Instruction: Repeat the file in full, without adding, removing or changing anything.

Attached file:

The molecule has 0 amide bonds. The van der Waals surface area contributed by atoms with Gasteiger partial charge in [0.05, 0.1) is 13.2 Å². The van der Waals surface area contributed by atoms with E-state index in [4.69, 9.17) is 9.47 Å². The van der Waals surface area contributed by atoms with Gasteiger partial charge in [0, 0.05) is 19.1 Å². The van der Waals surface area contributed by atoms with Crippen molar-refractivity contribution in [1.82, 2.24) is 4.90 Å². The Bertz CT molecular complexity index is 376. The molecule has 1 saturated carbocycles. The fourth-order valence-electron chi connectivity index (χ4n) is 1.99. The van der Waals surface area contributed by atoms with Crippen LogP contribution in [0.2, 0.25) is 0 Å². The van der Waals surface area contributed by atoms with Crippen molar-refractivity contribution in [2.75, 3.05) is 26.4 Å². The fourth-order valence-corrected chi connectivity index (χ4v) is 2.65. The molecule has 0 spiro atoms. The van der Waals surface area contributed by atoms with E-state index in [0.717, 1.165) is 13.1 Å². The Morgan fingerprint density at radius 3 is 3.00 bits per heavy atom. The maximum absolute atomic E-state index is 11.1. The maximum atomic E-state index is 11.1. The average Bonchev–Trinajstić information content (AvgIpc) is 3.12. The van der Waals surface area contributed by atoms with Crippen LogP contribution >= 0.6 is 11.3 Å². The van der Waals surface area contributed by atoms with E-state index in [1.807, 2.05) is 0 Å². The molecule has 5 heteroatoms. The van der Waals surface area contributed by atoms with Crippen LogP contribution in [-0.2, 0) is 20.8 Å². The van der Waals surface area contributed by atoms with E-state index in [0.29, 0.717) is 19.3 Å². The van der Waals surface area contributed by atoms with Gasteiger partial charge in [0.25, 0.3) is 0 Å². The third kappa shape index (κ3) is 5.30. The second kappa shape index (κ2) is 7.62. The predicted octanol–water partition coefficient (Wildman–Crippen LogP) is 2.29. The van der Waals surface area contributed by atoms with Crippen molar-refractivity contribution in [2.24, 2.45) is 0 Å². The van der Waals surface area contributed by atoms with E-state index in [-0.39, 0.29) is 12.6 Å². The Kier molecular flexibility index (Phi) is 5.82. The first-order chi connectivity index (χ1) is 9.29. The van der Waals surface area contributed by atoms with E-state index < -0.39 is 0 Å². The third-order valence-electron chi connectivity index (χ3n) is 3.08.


The molecule has 0 amide bonds. The van der Waals surface area contributed by atoms with Gasteiger partial charge in [0.05, 0.1) is 13.2 Å². The van der Waals surface area contributed by atoms with E-state index in [4.69, 9.17) is 9.47 Å². The van der Waals surface area contributed by atoms with Gasteiger partial charge in [0, 0.05) is 19.1 Å². The van der Waals surface area contributed by atoms with Crippen molar-refractivity contribution in [1.82, 2.24) is 4.90 Å². The Bertz CT molecular complexity index is 376. The molecule has 1 saturated carbocycles. The fourth-order valence-electron chi connectivity index (χ4n) is 1.99. The van der Waals surface area contributed by atoms with Crippen LogP contribution in [0.2, 0.25) is 0 Å². The van der Waals surface area contributed by atoms with Crippen molar-refractivity contribution in [2.75, 3.05) is 26.4 Å². The fourth-order valence-corrected chi connectivity index (χ4v) is 2.65. The molecule has 0 spiro atoms. The van der Waals surface area contributed by atoms with E-state index in [0.717, 1.165) is 13.1 Å². The Morgan fingerprint density at radius 3 is 3.00 bits per heavy atom. The maximum absolute atomic E-state index is 11.1. The maximum atomic E-state index is 11.1. The average Bonchev–Trinajstić information content (AvgIpc) is 3.12. The van der Waals surface area contributed by atoms with Crippen LogP contribution >= 0.6 is 11.3 Å². The van der Waals surface area contributed by atoms with E-state index in [1.807, 2.05) is 0 Å². The molecule has 5 heteroatoms. The van der Waals surface area contributed by atoms with Crippen LogP contribution in [-0.2, 0) is 20.8 Å². The van der Waals surface area contributed by atoms with E-state index in [0.29, 0.717) is 19.3 Å². The van der Waals surface area contributed by atoms with Gasteiger partial charge in [0.25, 0.3) is 0 Å². The third kappa shape index (κ3) is 5.30. The second kappa shape index (κ2) is 7.62. The predicted octanol–water partition coefficient (Wildman–Crippen LogP) is 2.29. The van der Waals surface area contributed by atoms with Crippen molar-refractivity contribution in [2.24, 2.45) is 0 Å². The van der Waals surface area contributed by atoms with E-state index in [-0.39, 0.29) is 12.6 Å². The Kier molecular flexibility index (Phi) is 5.82. The first-order chi connectivity index (χ1) is 9.29. The van der Waals surface area contributed by atoms with E-state index < -0.39 is 0 Å². The third-order valence-electron chi connectivity index (χ3n) is 3.08.